By Jim Boyce
Is there a wine glut in China? What distinguishes customers in the north from those elsewhere in the country? And what are the top picks from the portfolio? Those are some questions I asked Damien Shee, north China general manager for Torres, when I recently met him at the company’s retail shop — Everwines — in Beijing.
What distinguishes north China?
Volume, because in the north people really drink. In terms of style, the preference is mainly red. Sales are not as diverse as elsewhere, with less sparkling, white and rose. Consumers also look for a lot of flavor, for full-bodied reds, so Pinot Noir is not as appreciated yet.
And different cities in the north?
To give an example, in Dalian we see a touch more white wine due to the seafood culture. Dalian, and Fujian province in south China for that matter, are two places you find more white wine. But still, it’s one bottle of white, another bottle of white, and then, boom!, four bottles of red.
What is happening with the Everwines brand?
We now have 15 standalone shops and plan to open five more by the end of the year. [Everwines shops are in Shanghai, Fuzhou, Hangzhou, Beijing, Xian, Chendu, Guangzhou, Shenzen, Nanning and Changsha.] We run about half of them and the other half are self-owned. We do audits of the stores to make sure they are running properly. There are also 24 â€œcounterâ€ stores, including in HOLA [home furnishing stores].
Torres distributes for what are arguably China’s two best operations: Silver Heights and Grace. What is the sales focus?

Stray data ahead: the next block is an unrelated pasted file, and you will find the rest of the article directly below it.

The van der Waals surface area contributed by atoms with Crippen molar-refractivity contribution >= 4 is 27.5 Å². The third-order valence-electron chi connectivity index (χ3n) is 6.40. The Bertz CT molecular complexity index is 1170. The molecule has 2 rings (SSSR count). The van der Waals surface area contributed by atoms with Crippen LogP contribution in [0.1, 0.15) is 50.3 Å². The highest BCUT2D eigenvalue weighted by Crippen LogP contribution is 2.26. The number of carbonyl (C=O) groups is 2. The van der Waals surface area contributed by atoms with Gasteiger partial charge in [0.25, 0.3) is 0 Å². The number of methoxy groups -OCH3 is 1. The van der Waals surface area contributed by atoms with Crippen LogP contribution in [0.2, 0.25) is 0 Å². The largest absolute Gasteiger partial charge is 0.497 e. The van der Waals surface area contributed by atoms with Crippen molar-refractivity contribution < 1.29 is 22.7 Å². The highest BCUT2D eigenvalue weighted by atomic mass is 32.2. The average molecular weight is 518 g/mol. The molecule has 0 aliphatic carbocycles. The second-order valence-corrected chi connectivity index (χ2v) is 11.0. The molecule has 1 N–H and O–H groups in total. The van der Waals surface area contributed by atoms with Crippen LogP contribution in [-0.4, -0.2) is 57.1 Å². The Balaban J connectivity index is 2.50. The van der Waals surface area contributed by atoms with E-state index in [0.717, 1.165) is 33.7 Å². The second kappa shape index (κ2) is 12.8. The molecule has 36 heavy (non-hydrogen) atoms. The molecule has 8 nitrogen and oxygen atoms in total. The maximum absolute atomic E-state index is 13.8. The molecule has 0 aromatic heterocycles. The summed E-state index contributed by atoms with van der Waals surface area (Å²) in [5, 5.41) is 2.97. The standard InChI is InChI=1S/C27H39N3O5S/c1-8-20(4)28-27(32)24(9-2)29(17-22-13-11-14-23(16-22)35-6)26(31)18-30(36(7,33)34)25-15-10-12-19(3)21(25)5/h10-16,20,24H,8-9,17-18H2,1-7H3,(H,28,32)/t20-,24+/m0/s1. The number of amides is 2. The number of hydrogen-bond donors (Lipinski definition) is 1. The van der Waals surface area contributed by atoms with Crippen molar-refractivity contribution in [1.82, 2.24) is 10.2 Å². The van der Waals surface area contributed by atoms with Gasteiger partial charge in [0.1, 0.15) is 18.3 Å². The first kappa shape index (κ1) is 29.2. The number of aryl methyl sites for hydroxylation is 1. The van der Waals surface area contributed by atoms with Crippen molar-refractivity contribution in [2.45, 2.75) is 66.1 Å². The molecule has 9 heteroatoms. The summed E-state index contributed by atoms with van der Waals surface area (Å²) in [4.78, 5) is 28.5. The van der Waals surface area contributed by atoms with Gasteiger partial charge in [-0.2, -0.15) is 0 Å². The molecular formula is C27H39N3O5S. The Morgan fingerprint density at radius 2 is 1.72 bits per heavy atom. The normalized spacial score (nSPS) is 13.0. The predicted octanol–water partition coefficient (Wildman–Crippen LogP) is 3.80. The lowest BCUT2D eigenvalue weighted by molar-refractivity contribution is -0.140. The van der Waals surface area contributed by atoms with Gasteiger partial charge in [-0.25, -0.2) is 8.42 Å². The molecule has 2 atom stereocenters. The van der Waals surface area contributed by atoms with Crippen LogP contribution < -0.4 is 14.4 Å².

Restaurants and hotels. When you do it at that level, it builds prestige, as compared to when you sell it in a place like Metro. We also sell Silver Heights and Grace Chairman’s Reserve to our private customers. You can find Grace wines in places like the Jenny Lou’s shops, which have an association with premium brands, although we only sell our entry-level wines there.
How do people in China react to these local wines?
There is more interest in Shanghai and Beijing, more than in the south, in places such as Guangzhou that have access to a lot of imported wines due to the proximity to Hong Kong. You have a lot of expatriates who are keen to try Chinese wines. They try Grace and Silver Heights and think, â€Wow, this is goodâ€. Chinese customers are also trying it and saying, â€œWe never knew our wine could be this goodâ€.
There is general consensus that China has too many importers and too much imported wine. What is your take?
There are now four to five thousand importers as everyone jumped in and thought it was a good business. You also had the immigration issue a few years back [with some people importing Australian wine in an effort to qualify for visas]. We are now paying for those sins. Plus, there is the government’s frugality campaign.
It’s a time of correction that the real distributors can ride out. Those in it for money [and without an understanding of wine] or who simply have a relative in a state-owned company that is buying their wine, but can’t now because of the campaign, are going to suffer. Distributors like us don’t have just one channel like that. We have many channels.
Isn’t there a risk that this surplus wine will get dumped on the market, that it might not have been stored properly, and that consumers will be buying cheap but faulty wine?
When they dump, the repercussion will be that general consumers will think wines are not expensive and will get used to buying wines below the real value. That is where the brands will come in. The brands add value.
What are your personal picks from the Torres portfolio: let’s say rmb100 or less, from rmb100 to rmb300, and from rmb300 to rmb1000?
At 100 or less, and avoiding the big brands, I would pick Salentin Portillo Malbec. I mean, for that much money it packs a punch and has everything a Malbec should have.
Between 100 and 300, Torres’ Celeste. This Tempranillo is one of the best values from Ribera del Duero. I’m a cheap guy and this is good value
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